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As a result of foundation settling, your floors may become uneven. In addition, you may begin to see cracks on the floor and the walls. You may also experience sticking doors and windows. If you see any of these signs, you need to worry more than usual. It would be wise for you to hire a home inspector to check things out before you begin to fix your uneven subfloor to ensure the underlying problem is dealt with first.

3. Damaged Floor Joists

Sometimes, your foundation is not the issue. However, the floor joists upon which the subfloor is laid may be damaged somehow.

You are more likely to find extensive damage to the floor joists in older homes. But even in a new home, there may still be an issue with the joists. One reason could be pest damage.

Insects, such as termites, powderpost beetles, and carpenter ants can damage the wood, thus making it weak. And in those weak areas, the subfloor may end up sinking because it won’t have enough support.

Another reason for damaged floor joists is water damage, which may come from leakages, wet soils, and humid air conditions. Over time, the moisture will make the wood rot, which weakens it and causes it to begin sagging. That, in turn, causes the subfloor above it to become uneven.

4. Poor Installation And Building Techniques

The level of expertise of those that build your floor joists, subfloor, or foundation can affect the building’s integrity. If your floor joists are cut improperly or have notches and holes drilled in the wrong places, they could cause slopes or weaken and sag.

You may also have an issue with the subfloor itself. If it was poorly installed, it could end up getting loose and warped. And in the case of a concrete slab, poor construction techniques could result in bumps and depressions. These may be in the form of poor mixing or application techniques.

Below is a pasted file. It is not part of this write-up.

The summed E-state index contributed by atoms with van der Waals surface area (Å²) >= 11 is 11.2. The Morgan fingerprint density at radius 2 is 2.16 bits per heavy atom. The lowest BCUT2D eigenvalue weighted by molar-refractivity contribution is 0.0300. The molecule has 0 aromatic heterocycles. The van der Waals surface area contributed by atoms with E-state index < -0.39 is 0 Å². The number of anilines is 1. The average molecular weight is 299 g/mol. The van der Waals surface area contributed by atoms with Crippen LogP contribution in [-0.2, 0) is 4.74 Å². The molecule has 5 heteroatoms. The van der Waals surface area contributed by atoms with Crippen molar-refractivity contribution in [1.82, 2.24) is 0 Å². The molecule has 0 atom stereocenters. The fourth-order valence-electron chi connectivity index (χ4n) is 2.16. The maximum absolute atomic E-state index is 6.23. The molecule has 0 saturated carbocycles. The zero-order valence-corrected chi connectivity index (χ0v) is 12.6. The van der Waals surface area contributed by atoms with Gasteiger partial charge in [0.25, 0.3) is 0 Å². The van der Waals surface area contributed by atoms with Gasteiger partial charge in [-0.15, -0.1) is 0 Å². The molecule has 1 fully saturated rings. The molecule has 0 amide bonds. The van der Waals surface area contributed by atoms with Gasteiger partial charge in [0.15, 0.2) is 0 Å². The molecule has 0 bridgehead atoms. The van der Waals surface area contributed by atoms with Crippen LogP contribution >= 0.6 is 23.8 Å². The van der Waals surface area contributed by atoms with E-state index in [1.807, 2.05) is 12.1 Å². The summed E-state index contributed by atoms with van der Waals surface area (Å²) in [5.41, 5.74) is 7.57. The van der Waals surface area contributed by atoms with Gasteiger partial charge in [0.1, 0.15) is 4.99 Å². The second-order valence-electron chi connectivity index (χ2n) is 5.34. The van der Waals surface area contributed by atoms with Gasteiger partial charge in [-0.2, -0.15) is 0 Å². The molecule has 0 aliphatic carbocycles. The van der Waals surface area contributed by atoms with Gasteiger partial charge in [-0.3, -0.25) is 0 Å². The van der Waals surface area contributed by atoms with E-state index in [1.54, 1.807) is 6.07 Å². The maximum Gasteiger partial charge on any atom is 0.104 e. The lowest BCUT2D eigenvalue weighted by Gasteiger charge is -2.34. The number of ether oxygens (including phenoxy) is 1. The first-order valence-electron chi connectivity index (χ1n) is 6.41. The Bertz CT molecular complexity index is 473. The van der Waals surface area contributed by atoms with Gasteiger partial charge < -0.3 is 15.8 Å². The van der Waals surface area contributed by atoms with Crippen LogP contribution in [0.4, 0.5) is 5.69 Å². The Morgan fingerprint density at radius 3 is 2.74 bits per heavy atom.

6 Ways To Fix Uneven Subfloors Or Concrete Slabs

Once a professional determines the source of the problem with your subfloor, you can fix it. You have several options available. Below are some of the common ways you can improve your uneven subfloors:

1. Use Self-Leveling Concrete/Underlayment

If you want to level an uneven concrete slab, you should use self-leveling concrete.

Benefits Of Self-Leveling Concrete

Self-leveling underlayment has several benefits worth considering. Below are some of them.

  • The concrete is a modified cement mixture with high viscosity and can set quickly. It also strengthens the surface on which it is applied.
  • Also, bear in mind that you can use self-level concrete on other kinds of surfaces so long as it is rigid. These include wood, plywood, and ceramic tile. So, it’s multi-purpose.
  • It is not the cheapest product around because it provides plenty of convenience to homeowners. So, you should expect to spend anywhere from $1.80 to $5.00 per square foot on self-leveling your subfloor. However, the final price depends on whether you use a professional to even out your subfloor. You will save more money if you buy the materials and do it yourself since it is easy to install.
  • In addition, self-leveling concrete doesn’t require a lot of water and is hypoallergenic. And in wet conditions, it resists mold growth better than regular concrete.
  • Also, it dries quickly, which means you can install your floor covering without waiting long.

How To Apply Self-Leveling Concrete

Once you learn how to apply self-leveling concrete, you can do it on your own.

Here’s how to go about it:

  • First, determine if the kind of uneven subfloor you have can be fixed using self-leveling concrete. You can do this by reading the manufacturer’s instructions. Some may call for the addition of aggregates to fill in more prominent depressions.
  • Do the math concerning how much self-leveling concrete you need. Ensure you buy more than what is required. It’s better to err on the side of caution, so you have enough to finish the job in one go.
  • Ensure you have all your tools and supplies ready. These include self-leveling concrete, protective clothing, a polyurethane sealant, water, mop, latex concrete bonding primer, bucket, and pencil. Other supplies include a trowel or gauge rake and a power drill. Your self-leveling concrete should be stored indoors and above the ground.